The war for Jewish education was both offensive and defensive: Parents struggled to keep their children from attending the communist schools, or at the very least to keep them home on Shabbos and holidays, if they were forced to attend at all. At the same time, they tried to provide their children with an authentic Jewish education at home. These were the two battlefronts my parents fought on as I was growing up.

I was born in Kharkov, and lived there until I was about three years of age, when the Nazis invaded the city. Like the other families of the community, we fled far from the front, until we reached Samarkand, in Central Asia. I recall that at that time I was very hungry and my non-Jewish neighbor wanted to feed me. My righteous mother, however, didn’t let me eat the non-kosher food, despite my cries.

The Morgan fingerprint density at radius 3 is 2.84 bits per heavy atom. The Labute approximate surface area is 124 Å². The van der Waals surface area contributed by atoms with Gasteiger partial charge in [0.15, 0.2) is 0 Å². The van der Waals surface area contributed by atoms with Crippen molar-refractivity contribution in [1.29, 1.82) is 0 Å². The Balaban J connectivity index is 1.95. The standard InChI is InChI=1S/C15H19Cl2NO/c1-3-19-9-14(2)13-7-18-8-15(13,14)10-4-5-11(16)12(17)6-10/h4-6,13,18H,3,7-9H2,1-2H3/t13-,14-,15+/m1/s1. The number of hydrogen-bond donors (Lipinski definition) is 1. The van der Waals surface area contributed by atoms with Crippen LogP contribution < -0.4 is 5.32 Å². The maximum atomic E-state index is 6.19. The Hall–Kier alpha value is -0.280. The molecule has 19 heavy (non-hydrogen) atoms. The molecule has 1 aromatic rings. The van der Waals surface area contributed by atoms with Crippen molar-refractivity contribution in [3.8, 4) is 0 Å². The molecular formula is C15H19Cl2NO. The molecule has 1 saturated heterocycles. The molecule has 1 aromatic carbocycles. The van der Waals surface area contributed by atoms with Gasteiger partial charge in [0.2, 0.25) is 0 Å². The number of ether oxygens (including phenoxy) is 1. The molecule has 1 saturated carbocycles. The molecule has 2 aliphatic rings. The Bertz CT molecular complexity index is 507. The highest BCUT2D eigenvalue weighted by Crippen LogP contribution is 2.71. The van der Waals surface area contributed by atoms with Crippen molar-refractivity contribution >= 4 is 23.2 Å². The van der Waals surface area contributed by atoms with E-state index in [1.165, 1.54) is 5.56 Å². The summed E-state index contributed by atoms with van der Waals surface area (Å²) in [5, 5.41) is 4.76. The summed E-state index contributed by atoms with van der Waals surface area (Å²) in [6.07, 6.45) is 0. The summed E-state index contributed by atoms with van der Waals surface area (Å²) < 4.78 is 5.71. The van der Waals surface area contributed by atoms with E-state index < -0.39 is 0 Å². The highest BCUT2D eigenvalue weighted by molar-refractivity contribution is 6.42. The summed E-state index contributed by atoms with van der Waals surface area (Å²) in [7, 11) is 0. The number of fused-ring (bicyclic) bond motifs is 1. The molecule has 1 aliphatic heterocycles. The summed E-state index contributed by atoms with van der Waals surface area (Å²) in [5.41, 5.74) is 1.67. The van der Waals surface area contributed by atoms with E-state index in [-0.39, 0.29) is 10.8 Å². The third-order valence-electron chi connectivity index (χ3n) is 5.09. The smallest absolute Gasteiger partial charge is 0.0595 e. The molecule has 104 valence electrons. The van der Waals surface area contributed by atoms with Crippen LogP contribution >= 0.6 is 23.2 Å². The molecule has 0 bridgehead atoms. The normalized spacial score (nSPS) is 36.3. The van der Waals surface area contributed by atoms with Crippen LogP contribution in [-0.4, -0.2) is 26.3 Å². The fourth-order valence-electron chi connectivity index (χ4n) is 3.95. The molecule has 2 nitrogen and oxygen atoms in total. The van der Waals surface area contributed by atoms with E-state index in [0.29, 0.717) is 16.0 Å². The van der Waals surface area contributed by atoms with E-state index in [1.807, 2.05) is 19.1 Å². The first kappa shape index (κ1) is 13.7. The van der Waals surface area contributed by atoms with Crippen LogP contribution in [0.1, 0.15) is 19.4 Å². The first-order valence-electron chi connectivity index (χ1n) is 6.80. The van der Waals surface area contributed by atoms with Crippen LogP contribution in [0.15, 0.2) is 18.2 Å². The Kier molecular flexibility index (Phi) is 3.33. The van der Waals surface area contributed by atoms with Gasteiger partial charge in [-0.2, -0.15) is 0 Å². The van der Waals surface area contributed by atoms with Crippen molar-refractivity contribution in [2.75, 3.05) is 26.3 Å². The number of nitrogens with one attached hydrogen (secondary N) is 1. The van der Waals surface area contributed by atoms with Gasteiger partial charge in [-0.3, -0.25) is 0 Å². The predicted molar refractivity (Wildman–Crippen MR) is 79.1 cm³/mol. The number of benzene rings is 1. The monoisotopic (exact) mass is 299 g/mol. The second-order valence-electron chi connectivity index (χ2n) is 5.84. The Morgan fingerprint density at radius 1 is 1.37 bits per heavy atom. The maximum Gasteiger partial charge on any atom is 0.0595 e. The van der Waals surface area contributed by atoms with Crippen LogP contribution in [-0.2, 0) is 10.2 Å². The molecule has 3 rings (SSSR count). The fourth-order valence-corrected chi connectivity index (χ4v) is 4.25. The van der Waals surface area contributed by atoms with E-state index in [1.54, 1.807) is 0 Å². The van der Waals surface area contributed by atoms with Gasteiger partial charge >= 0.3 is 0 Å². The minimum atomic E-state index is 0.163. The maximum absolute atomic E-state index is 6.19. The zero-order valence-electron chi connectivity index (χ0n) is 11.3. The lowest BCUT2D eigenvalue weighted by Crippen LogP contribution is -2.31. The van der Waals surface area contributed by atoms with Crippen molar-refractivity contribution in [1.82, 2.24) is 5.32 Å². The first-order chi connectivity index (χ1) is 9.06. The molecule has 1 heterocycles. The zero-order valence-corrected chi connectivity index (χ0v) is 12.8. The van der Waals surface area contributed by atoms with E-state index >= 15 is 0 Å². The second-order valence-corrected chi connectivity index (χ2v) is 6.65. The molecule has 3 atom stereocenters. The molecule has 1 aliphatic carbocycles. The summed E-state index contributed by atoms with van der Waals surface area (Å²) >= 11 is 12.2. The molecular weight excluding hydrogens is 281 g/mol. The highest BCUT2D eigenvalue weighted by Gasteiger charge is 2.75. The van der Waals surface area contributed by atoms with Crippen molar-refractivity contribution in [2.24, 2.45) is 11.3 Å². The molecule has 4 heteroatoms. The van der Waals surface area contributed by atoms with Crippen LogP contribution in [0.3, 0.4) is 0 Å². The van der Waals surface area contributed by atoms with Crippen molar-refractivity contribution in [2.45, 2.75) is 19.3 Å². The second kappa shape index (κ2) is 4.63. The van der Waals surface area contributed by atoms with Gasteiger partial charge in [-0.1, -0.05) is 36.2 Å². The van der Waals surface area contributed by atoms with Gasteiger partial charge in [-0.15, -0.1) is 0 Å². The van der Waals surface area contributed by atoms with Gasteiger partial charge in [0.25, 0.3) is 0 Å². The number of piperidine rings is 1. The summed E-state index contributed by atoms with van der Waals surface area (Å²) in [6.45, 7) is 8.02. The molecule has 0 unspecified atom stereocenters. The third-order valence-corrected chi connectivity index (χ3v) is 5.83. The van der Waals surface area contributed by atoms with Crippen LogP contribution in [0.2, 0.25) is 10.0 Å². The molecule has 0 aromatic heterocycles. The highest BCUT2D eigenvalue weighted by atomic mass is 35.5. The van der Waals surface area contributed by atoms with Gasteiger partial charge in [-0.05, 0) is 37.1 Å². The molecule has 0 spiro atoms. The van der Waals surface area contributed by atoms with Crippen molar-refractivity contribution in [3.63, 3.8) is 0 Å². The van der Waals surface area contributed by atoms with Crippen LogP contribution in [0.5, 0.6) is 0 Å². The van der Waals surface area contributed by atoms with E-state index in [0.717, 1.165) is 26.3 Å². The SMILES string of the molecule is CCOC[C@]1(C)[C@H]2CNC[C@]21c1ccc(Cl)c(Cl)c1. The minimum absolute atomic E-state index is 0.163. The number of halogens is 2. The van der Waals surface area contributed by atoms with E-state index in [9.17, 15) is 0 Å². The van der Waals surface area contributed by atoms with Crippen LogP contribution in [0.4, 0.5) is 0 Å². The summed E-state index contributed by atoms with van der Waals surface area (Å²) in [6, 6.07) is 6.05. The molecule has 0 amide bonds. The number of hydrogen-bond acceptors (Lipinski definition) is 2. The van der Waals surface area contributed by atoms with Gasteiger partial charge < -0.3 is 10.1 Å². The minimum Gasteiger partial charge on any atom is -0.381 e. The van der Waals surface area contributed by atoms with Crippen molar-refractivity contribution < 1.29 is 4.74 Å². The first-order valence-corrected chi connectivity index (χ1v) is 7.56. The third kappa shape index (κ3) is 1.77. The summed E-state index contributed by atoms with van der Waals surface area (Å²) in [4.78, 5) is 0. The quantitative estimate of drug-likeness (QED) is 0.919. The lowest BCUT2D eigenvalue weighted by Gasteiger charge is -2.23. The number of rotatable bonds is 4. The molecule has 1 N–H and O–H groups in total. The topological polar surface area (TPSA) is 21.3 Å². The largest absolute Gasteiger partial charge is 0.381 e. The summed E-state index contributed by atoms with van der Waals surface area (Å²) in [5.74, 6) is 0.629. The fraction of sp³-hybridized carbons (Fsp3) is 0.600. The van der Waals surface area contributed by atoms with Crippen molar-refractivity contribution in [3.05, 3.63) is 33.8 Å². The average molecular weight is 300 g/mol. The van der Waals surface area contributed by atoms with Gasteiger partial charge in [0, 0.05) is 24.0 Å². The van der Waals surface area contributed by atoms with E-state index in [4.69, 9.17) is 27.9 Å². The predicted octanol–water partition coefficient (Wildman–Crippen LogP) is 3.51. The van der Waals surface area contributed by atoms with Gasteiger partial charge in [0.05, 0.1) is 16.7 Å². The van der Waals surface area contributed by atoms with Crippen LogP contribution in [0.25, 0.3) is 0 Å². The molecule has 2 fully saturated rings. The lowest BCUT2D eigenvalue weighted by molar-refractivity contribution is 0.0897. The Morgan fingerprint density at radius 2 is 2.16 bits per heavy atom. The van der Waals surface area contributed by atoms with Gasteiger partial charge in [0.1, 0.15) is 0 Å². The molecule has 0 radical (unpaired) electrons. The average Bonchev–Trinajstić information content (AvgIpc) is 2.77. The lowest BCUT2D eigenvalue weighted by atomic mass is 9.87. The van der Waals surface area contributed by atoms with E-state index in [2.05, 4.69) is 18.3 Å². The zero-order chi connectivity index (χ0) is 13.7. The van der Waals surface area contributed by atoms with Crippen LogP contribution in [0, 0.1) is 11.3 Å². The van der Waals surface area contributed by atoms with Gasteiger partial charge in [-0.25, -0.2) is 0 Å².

Going to school meant regularly desecrating Shabbos and the festivals

Shortly after we arrived in Samarkand, my older brother and sister became old enough for school. That was when my parents began their prolonged battle over the education of their children. It is hard to describe the suffering my parents endured. In addition to the heresy in the schools mentioned earlier, going to school also meant regularly desecrating Shabbos and the festivals, co-education, and associating with non-religious children - experiences totally outside of a religious upbringing. My father did all that he could to prevent us from going to public school.

The courage of the young wives and mothers of school-age children avoiding school was indeed noteworthy. They were left alone with their children while their husbands went to work, and every knock on the door brought with it a rush of fear and anxiety. Unfortunately, the tremendous stress had a detrimental effect on the health of many of these heroic women.